The moon was big and bright the other night, and what few deer moved, did so right at the end of what would have been the end of legal shooting time if the archery season had been open.
It wasn’t open but It raises the eternal question. Is hunting during the full moon a waste of a hunter’s time? No deer hunting method, in my humble opinion, is a waste of time. But I’m not like a lot of people who look for any excuse to not go hunting.
My experience during full moon periods may be much like yours. The deer often move late, and not many deer move during legal shooting time, but I’ve seen exactly the opposite on several occasions during my hunting career.
There have been several full-moon periods when, for whatever may be reason, the deer moved well. They were up and moving well an hour before sunset.
Deer occasionally move well during the full moon period.
There haven’t been an overabundance of good deer hunting days during the full moon period, mind you, but there have been some spectacular nights that I well remember. I take a different approach to hunting this period than many other people do.
I love deer hunting. Shooting a deer every time a person hunted would soon rob this pastime of its enjoyment. For me, being afield with a bow in hand is more important that the time of year or the moon phase.
It’s very obvious that it’s impossible to hunt from inside your home. We have to be out in the field, and each morning and/or evening hunt, is very important. I don’t pay much attention to the moon phases ‹ I just go hunting, day after day.
The rut is still about five or six weeks off, and I’ll hunt every chance I get during that period but trying to pin down the peak of the rut to a specific day or days is much too scientific for my tastes. I figure if I hunt every day, regardless of the moon phase or rut phase, I’ll have my opportunities. It’s up to me to cash in on them.
The one thing I do know is that during the rut the bucks seem to move more often during that period from 10 a.m. to 2 p.m., and hunters who can be afield then often find bucks up and moving around. I’ve seen days during the full moon when bucks move fairly well during the middle part of the day. The solution to this problem is to be out on those days when bucks move at mid-day, but how do we know when it will happen.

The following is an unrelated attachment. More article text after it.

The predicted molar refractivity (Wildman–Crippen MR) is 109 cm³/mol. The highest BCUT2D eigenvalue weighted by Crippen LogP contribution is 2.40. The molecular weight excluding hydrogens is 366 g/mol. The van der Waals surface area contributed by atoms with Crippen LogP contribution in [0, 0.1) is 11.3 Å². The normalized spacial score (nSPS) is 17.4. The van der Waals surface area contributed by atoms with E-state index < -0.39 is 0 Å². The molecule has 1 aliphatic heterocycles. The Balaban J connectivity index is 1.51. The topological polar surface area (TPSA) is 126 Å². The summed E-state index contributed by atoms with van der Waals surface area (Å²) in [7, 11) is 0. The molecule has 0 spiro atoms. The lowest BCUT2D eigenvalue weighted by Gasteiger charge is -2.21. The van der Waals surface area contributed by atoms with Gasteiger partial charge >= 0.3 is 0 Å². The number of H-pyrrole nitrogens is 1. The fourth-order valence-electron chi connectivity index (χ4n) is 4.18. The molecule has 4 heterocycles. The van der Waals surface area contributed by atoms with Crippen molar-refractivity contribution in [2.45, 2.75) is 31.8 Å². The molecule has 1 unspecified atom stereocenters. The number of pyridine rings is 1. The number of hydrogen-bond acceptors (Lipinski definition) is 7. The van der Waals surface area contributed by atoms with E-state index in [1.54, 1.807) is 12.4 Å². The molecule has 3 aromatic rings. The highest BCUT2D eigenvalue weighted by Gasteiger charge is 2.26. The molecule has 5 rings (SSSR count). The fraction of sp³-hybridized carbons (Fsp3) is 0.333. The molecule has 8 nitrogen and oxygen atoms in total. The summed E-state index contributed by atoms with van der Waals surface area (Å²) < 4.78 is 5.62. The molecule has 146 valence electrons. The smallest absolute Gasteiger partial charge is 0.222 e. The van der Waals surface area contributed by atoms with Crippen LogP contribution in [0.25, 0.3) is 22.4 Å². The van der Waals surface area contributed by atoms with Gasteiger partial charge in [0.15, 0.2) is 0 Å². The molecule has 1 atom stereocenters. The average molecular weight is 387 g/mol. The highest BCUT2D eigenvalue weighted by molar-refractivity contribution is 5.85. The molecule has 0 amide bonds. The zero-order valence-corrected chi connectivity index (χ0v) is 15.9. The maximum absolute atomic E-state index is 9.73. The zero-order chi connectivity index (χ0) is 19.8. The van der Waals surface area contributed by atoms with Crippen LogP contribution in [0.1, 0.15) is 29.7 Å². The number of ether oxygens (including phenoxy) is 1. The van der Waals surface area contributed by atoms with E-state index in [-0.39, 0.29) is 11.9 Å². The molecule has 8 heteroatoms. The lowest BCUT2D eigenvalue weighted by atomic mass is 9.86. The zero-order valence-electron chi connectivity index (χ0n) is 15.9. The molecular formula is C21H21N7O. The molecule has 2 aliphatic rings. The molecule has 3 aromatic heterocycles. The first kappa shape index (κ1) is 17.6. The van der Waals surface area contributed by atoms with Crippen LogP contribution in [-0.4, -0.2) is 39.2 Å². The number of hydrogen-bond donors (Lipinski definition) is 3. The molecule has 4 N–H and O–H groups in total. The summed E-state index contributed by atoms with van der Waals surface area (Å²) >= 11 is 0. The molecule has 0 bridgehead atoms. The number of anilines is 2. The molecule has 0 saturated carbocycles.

The answer is we don’t. So we hunt as often as possible.
Hunting deer is a major part of my life. So why should I concern myself with counting days after the second full moon during the fall, or picking an arbitrary day to pinpoint when the rut starts.
Be as versatile as possible and hunt different times of day. It can pay off.
Hunters who are in the woods will know when the rut starts. Those same hunters who are afield at various times from sun-up to sundown during the full moon will also see bucks. It’s persistence, patience and practice that puts bucks at risk around me.
I have no hard-core advice for hunting the early season. Forget about the moon phase, and go hunting. The early season offers about two weeks after the opener when the deer move well, and that is followed by two weeks when they don’t move well.
Know when bachelor groups break up and learn that bucks are always near does.
They have suddenly wised up, and the bachelor groups of bucks that have been traveling together, soon will not be tolerating their buddies. The baddest buck in the area will start asserting himself, and this prepares both buck and doe for the early chasing phase of the rut. Trust me, the two weeks before rut actually kicks is the best time to hunt the rut. The bucks are checking scrapes, regardless of moon position, and it’s up to each of us to be in the right spot when they make their rounds.
Forget all the old wives tales about the buck rut, and spend as much hunting outdoors as possible. Pay attention to the interaction of bucks and does, and when bucks start sniffing and chasing does, the rut will be kicking off Š regardless of the moon phases.
Years ago, I learned some great lessons about bucks and does during the moon phases and the rut. At one time, it was legal to hunt until one hour after sundown. More bucks were visible in the moonlight of a full moon, particularly if snow covered the ground, and I was able to watch to see how this worked. The whole secret, if there is one, during all moon phases and the rut, is to locate the does. The bucks will never be too far away.
It may not be the easiest hunting but cold weather, storms and a drop in barometric pressure and air temperature can and will make deer move. The more time we spend hunting normally means the more successful we will be. It certainly works that way for me, and by following these tips, you can help make your own luck.